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Tributes to Nick Shackleton

The following are a selection of tributes received following the announcement of Nick Shackleton's death on 24.1.06. Messages for inclusion may be sent to Phil Gibbard (

"We have lost a good friend and colleague. And the World has lost one of its most outstanding geoscientists". - Sylvi Haldorsen.

"my best wishes to the family" - Denis-Didier Rousseau.

"I knew Nick a little and liked him very much" - Mark Billinge.

"We send our condolences to all who worked with him and who will miss him especially sorely". - Valerie A. Hall

"Nick was a close colleague, always freely offering help, a supremely talented person on so many fronts, from
science to music. We will miss him sorely". - Tom Cronin

"Today, in my stratigraphy class, I had finished explaining cycle-strat, which included a slide of Nick on one of my ODP legs, in the process of analyzing Paleogene cycles. It was quite ironic to return from class to receive your e-mail. - Jim Ogg

"I am very sorry indeed". - Jim Rose.

"what very sad news. A huge loss! - Martin Head.

"It is really, really sad news. I didn't know Nick all that well but he was a giant of British Quaternary science and the world will be the poorer for his passing". - Mike Walker

"I am shocked to hear this. - Clive Oppenheimer

"That's very sad news - I didn't really know he was even close to this, although I hadn't seen him for quite a while". - Keith Richards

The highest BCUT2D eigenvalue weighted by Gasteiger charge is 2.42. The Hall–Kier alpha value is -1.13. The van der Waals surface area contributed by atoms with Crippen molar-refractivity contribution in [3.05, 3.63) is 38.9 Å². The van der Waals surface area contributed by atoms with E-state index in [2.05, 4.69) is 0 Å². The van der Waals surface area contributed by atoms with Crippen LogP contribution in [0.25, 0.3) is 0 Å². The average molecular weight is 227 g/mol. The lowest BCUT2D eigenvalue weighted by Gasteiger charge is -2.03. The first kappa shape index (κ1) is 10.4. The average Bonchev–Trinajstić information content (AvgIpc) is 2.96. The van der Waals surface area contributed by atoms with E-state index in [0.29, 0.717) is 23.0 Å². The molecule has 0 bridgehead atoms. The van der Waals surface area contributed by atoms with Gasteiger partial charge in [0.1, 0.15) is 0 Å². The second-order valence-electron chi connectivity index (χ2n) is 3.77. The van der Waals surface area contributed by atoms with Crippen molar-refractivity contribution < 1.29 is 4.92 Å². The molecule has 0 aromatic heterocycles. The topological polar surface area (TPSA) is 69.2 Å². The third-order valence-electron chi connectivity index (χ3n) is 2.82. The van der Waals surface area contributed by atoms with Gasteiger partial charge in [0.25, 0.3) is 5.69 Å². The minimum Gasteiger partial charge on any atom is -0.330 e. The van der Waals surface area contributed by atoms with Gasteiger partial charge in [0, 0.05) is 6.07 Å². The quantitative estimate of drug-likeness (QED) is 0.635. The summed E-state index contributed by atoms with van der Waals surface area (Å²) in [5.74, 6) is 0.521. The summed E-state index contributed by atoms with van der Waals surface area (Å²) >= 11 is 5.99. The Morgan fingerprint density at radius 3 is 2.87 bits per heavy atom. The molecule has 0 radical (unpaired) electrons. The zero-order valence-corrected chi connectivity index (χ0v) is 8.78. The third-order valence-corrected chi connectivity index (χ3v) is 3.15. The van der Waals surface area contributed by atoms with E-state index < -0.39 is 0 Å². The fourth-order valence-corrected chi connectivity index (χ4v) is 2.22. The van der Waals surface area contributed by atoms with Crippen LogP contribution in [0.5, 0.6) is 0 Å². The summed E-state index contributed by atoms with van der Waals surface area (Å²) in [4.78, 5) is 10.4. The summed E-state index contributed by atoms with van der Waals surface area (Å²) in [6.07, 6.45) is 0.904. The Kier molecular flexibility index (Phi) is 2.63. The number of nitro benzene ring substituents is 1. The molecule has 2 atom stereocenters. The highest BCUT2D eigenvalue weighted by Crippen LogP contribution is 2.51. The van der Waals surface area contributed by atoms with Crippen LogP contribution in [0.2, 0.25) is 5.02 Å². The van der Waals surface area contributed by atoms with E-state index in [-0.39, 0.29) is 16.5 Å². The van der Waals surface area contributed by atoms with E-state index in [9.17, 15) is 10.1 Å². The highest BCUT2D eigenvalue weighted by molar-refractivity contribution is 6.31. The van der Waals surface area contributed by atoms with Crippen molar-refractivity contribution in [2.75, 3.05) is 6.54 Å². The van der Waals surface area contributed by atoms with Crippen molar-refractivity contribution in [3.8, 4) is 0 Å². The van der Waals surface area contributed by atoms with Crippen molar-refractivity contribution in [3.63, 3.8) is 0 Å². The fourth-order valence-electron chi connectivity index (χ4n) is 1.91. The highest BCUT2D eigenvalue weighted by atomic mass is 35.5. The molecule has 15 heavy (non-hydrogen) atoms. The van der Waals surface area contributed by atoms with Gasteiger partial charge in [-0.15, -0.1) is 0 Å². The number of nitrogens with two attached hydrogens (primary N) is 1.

"I am APALLED to hear of the death of Nick Shackleton. He made such a truly FUNDAMENTAL contribution to understanding the Pleistocene, it is
impossible to understand that he is no longer among us. We in New Zealand will be mourning him as much as his colleagues and friends in Cambridge. His name will live forever among world geologists. With greatest sympathy". - Alan Beu

"I'd be grateful if you could pass on my condolences" - Chris Glaister

"My condoleances to his family and close colleagues". - Kim Cohen

"This is very sad news". - Brad Pillans

"Thank you for this tragic information. This is a real loss for Quaternary geology!" - Jan Lundqvist

"I appreciate much that I have had a chance to know Nick". - Leszek Marks

"Researchers of the Geological Institute, Russian Academy of Sciences, with a greater regret have conceived news about death of Professor Sir Nick Shackleton. Life and work of Nick Shackleton represent an example of disinterested service to a science. His outstanding works for a long time will keep the urgency, and his name remains in history of Earth Sciences. We deeply grieve over untimely loss of the remarkable person and scientist Professor Sir Nick Shackleton and we feel deep sympathy to his relatives and friends." - Director of the Geological Institute Professor Dr. M.G. Leonov, Academician Yu.G. Leonov, Dr. Yu.O. Gavrilov, Dr. K.T. Degtyarev, Dr. Yu.V. Koryakin, Dr. M.N. Alekseev, Dr. I.A. Basov, Prof. Dr. Yu.B. Gladenkov, Dr. E.A. Vangengeim, Dr. A.E. Dodonov, Dr. V.A. Krasheninnikov, Dr. M.E. Bylinskaya, Dr. L.A. Golovina, Dr. M.V. Sotnikova, Dr. A.S. Tesakov, Prof. Dr. V.G. Trifonov